Warplanes from the Saudi-led coalition struck Saturday rebel positions in Yemen as warring parties from the impoverished nation prepared for U.N.-sponsored Swiss talks, witnesses said.
Air raids targeted Shiite Huthi rebels in the central province of Dhamar, as well as air defense positions of allied troops loyal to former president Ali Abdullah Saleh, witnesses said.
Rebel positions in their northern Saada stronghold were also hit, they added.
A wave of intensive overnight air strikes targeted arms depots around the capital and residences of people close to Saleh, including his brother's home, south of Sanaa, witnesses said.
Saudi Arabia launched the air war on March 26, as the rebels and their allies among forces loyal to Saleh advanced on President Abedrabbo Mansour Hadi's refuge in the southern city of Aden.
Hadi had fled the capital, which the rebels seized unopposed in September, and was rushed to safety in Saudi Arabia as the Huthis closed in on Aden.
Clashes continued Saturday in the port city of Aden, as well as in nearby Daleh, and in the provinces of Shabwa and Abyan, where southern fighters allied with Hadi have been fighting advancing rebels.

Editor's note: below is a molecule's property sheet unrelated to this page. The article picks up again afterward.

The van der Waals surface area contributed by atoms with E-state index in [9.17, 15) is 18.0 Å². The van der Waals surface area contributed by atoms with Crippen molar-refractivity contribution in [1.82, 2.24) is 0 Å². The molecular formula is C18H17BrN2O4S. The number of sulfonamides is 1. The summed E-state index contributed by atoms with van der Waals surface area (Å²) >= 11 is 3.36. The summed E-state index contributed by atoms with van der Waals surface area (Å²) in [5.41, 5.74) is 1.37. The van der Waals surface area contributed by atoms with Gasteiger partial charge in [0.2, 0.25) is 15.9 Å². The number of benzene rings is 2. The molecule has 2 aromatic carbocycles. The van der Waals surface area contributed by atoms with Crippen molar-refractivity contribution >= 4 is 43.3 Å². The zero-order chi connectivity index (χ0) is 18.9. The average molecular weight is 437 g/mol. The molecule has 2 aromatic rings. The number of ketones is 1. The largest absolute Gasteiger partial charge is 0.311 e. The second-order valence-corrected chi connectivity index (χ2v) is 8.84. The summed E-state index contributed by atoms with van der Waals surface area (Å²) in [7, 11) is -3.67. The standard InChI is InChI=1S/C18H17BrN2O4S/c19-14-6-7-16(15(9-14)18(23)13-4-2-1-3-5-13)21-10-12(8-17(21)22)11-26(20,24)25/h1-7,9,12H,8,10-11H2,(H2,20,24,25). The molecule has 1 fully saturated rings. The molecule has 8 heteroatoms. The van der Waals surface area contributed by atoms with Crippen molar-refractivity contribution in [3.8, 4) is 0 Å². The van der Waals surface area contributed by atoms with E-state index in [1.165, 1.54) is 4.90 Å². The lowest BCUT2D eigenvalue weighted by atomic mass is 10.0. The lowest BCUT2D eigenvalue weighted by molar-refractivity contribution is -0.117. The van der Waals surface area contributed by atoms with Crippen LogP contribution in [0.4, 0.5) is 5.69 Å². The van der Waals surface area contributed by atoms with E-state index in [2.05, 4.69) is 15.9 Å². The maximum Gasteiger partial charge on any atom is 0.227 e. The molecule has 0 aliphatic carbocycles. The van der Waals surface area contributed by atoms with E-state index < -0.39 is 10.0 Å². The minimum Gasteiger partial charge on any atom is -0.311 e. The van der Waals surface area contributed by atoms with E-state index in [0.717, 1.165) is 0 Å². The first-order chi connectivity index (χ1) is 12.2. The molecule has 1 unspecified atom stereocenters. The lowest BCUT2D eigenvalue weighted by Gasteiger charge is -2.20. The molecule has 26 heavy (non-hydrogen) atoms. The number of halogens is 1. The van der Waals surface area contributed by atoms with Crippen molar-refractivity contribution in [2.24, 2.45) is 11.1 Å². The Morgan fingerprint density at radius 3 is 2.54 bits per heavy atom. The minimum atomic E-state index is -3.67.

The exiled government said its delegation flew Saturday to Geneva for the UN talks due to open on Monday.
The talks had been scheduled to start Sunday but the United Nations said they would be delayed by a day due to "unforeseen circumstances".
U.N. chief Ban Ki-moon said the talks were aimed at securing a ceasefire, agreeing on a withdrawal plan for the Huthis and stepping up humanitarian aid deliveries.
A five-day truce last month allowed aid agencies to reach civilians caught in the fighting but U.N. efforts to prolong the ceasefire failed.
The World Health Organization said Friday that 2,584 people had been killed in fighting in Yemen as of June 7, with 11,065 wounded.
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